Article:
The earliest titanosaur in the world discovered in Patagonia
Caudal anterior vertebral and a dorsal vertebra of Ninjatitan
[Credit: CTyS-UNLaM Agency]

Ninjatitan thus gives a new strike. However, his name does not have any type of connection to the movements he could perform in life and, of course, this quadruped herbivore did not have the skills to develop a martial art. His name was given in recognition of the Argentine researcher Sebastian Apesteguia, nicknamed 'The Ninja' from his beginnings in paleontology.


"Sebastian Apesteguia was who had the idea to visit Bajada Colorada locality in 2010, based on a recommendation from the geologist Hector Leanza, due to the size of the outcrops and its geological characteristics, but that no one had visited in search of fossil vertebrates", asserted the researcher Canale.


Currently, Pablo Gallina and Juan Canale lead the research in Bajada Colorada, but Dr. Apesteguia always participates in the field work and in the study of the materials that come from there.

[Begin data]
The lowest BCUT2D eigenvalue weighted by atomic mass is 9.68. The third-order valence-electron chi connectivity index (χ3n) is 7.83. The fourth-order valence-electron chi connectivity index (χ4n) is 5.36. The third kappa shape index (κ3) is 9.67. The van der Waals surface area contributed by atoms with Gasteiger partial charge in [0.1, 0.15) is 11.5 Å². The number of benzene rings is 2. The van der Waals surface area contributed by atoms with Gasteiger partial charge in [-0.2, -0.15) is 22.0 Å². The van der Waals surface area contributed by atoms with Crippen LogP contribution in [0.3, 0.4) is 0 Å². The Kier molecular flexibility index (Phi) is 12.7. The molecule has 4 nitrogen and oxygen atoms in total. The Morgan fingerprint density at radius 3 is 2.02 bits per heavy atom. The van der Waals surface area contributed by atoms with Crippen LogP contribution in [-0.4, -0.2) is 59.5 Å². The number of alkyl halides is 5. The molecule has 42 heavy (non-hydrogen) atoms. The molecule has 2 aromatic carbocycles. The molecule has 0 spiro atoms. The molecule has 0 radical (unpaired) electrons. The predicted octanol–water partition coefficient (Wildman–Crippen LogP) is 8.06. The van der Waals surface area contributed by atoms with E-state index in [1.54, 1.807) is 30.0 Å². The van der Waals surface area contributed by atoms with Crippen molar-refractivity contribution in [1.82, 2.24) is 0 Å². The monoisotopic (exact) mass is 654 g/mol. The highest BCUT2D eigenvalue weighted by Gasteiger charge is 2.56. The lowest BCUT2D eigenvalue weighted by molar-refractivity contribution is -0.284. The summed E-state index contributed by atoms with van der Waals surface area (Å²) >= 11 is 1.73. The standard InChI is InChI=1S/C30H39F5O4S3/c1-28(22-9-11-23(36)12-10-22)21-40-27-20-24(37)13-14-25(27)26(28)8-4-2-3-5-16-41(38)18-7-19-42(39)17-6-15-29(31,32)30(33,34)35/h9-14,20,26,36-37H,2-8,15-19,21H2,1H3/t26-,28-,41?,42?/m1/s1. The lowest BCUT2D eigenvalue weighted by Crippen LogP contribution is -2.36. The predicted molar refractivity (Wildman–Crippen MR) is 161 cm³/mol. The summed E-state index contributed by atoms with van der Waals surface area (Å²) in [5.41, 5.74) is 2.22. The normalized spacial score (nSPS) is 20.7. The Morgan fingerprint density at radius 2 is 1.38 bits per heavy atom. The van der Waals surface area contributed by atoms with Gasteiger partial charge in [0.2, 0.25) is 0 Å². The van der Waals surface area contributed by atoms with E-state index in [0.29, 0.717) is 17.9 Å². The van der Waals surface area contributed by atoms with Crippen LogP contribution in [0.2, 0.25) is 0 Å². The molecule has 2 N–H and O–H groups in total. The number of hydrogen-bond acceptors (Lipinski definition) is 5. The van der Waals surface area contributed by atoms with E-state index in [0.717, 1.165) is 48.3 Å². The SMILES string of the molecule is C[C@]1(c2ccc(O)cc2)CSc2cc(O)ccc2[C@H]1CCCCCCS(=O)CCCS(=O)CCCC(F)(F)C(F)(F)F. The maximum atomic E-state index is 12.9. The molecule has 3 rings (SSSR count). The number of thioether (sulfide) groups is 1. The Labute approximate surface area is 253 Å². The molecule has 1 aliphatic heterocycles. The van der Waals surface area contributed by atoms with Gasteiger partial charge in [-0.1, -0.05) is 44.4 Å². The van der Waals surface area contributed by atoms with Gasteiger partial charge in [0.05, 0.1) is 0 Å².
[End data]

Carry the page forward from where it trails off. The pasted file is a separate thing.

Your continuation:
Canale stressed that "he is a huge paleontologist who has worked a lot in various sites, with a long career in vertebrate paleontology and in the communication of science and, therefore, for us, it seemed very fair to dedicate this species to him."


Meanwhile, the specific name of the species -zapatai-, is dedicated to Rogelio Zapata, a technician at the Villa El Chocon Museum since the mid-90s and participant in all the field work carried out in Bajada Colorada since 2010.